But Pollock, the critically-acclaimed author of the story collection Knockemstiff, melds his story to its idea in such a way that he elevates this graphic tale of predatory losers and hapless prey above the rot and stench (literal and figurative) of his characters’ lives. He combines them so successfully that the plot’s bullet-riddled climax comes to hinge, it seems, more on whether an inscrutable God exists than if one of two characters draws a better bead on the other. That he gets the reader to believe the stakes rest on whether any kind of divine grand scheme exists, on whether the world tilts indifferently toward evil or good, is a testament to his novel’s unrelenting mood of general helplessness and matter-of-fact barbarity.

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Food and Work, Love and Death: Daniel Orozco’s ‘Orientation and Other Stories’

Back in the mid-‘90s, Story (the late and lamented journal dedicated to short fiction) published an arresting work by Daniel Orozco titled “The Bridge.” A young man joins the veteran crew responsible for maintaining the Golden Gate Bridge. The older guys, all of whom go by nicknames, decide to call the new guy Baby. As Orozco gracefully settles us into this unfamiliar world of risky if unglamorous work, something happens to Baby:

“He spots the trouble right away, at the east end, just over his head – a section of hose hung up between the power line and the scaffold cable. He reaches up, stands on his toes, and leans out a little, his hips high against the railing. He grasps the hose, snaps it once, twice, three times until it clears. And just as he’s turning around to give Whale the thumbs-up, a woman appears before him, inches from his face. She passes into and out of his view in less than two seconds. But in Baby’s memory, she would be a woman floating, suspended in the flat light and the gray, swirling mist.

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Into the Mainstream: An Essay From the American Book Review

“We” — meaning Chicanos, Mexican Americans — “are constantly on the lookout for bits of recognition that tell us someone has noticed that we really do exist, not just as a backdrop for immigration policy discussion, or as another of the tourist attractions of the Southwest, but as an active part of American Culture.” In his introduction to the March/April American Book Review, guest editor Ricardo Gilb explains that this special issue focusing on “The Latino West” is “a celebration of Mexican American writing as it exists right now.”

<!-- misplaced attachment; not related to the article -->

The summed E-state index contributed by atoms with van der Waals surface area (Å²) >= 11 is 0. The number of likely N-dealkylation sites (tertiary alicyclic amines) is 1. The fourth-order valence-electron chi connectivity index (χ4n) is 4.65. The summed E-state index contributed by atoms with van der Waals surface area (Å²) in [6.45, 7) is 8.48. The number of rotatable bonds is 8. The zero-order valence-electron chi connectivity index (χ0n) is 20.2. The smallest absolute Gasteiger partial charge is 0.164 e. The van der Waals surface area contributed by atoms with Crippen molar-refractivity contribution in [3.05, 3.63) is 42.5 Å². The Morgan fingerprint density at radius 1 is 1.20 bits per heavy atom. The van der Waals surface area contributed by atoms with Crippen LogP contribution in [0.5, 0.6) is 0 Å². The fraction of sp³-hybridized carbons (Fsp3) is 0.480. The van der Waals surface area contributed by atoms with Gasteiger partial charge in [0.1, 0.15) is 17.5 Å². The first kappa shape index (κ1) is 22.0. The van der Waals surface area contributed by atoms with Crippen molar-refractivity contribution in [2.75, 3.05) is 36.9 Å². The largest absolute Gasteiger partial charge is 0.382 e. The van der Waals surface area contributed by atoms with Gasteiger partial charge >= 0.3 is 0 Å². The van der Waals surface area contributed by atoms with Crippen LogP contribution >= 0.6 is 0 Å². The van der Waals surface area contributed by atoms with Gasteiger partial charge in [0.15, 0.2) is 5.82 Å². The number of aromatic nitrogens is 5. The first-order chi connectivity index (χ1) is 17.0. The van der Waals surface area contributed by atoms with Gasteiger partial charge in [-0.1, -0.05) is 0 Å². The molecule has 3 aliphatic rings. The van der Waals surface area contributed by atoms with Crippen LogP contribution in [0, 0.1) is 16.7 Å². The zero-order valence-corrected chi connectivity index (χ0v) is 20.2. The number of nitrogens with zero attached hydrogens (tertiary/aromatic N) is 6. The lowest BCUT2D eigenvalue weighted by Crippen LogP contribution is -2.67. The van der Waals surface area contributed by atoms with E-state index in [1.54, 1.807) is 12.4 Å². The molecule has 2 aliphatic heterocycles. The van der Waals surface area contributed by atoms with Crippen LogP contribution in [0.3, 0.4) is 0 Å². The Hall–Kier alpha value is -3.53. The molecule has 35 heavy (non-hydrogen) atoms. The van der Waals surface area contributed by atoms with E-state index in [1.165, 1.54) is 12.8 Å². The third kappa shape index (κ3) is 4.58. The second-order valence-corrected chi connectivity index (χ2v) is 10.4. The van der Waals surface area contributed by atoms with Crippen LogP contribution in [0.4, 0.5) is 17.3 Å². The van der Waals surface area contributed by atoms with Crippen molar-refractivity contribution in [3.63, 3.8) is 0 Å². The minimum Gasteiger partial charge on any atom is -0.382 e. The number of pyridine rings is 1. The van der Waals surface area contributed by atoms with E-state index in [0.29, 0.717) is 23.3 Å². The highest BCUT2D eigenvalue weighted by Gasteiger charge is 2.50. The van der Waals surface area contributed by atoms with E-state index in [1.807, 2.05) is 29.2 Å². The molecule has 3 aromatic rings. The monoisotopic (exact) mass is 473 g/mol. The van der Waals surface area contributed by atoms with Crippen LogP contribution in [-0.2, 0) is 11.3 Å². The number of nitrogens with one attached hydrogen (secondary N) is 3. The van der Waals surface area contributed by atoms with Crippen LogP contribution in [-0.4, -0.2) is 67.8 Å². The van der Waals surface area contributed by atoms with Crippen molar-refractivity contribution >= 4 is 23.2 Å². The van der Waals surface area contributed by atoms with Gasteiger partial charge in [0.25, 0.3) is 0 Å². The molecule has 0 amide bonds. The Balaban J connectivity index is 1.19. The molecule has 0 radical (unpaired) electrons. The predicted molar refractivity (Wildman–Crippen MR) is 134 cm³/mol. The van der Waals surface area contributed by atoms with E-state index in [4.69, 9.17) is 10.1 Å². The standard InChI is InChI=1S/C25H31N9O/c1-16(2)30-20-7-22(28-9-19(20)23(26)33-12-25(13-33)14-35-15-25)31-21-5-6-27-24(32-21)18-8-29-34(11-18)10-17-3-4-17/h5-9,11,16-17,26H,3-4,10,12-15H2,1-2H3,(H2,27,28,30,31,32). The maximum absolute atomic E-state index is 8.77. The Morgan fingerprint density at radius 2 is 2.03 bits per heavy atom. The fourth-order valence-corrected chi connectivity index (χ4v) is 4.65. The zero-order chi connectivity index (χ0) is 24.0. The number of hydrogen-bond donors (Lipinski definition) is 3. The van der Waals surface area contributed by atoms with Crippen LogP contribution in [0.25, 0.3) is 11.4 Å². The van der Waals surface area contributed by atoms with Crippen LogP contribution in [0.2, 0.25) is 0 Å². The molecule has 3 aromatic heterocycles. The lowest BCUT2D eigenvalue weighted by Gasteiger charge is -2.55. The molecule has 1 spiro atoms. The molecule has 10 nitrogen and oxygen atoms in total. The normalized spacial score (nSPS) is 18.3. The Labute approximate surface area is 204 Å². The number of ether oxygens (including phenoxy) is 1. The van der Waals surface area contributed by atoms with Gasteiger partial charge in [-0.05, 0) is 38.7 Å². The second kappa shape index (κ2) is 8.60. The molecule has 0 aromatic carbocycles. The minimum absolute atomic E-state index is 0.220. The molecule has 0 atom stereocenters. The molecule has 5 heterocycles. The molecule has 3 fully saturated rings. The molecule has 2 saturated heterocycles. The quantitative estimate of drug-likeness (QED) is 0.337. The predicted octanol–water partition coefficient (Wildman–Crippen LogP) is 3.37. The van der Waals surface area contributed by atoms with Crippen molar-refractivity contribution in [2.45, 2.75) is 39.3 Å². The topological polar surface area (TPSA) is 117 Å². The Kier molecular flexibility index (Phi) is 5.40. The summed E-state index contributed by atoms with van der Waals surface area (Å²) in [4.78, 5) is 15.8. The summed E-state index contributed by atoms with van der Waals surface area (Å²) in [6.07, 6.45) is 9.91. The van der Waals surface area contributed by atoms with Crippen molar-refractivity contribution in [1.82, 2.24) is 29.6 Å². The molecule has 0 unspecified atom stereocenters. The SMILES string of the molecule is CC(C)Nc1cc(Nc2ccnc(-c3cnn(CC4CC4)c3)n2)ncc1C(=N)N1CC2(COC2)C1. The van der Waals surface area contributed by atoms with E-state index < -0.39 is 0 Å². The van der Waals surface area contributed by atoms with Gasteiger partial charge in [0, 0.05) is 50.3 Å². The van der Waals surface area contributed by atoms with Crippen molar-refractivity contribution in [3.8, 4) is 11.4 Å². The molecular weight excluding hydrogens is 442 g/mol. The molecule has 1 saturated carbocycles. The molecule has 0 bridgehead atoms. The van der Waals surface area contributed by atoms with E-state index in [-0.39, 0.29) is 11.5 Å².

There are contributions here from Yxta Maya Murray, Michael Jaime-Becerra, Dagoberto Gilb, Lisa Alvarez, and others, writing on such literary artists as the Hernandez Bros., John Rechy, Gary Soto, Alfredo Vea, and Tim Z. Hernandez. “For some, this issue will be an introduction to a new literature,” Gilb writes, “and they, I hope, will be inspired to look further into it. For those who know the literature, it will be an introduction to some new views on our writing, an invitation to a vibrant conversation.”

The following is a piece of mine also published in that issue. Originally titled “Into the Mainstream,” it is, ostensibly, a review of The Norton Anthology of Latino Literature, but it’s really an initial attempt (on my part) to figure out who the hell we’re writing for — an uncertainty that plagues all writers, not just us mexicanos.

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On Oscar Zeta Acosta

If people remember Oscar Zeta Acosta at all, it’s as a Samoan attorney. Since Hunter Thompson’s “Fear and Loathing in Las Vegas” was published 40 years ago this week (as duly noted by the Rumpus), the 250-pound Baptist missionary turned Oakland Legal Aid lawyer turned Chicano activist turned unsolved mystery (he disappeared down in Mexico in 1974) has all but been eclipsed by his side-kick role as Dr. Gonzo. This is nowhere near right, because to only know Acosta as Thompson’s once “partner in too many crimes,” as Thompson noted, is to be ignorant of Acosta at his finest – as the engaging author of deliriously anarchic “memoirs,” American classics of the counterculture of the ‘60s and the ‘70s. Continue reading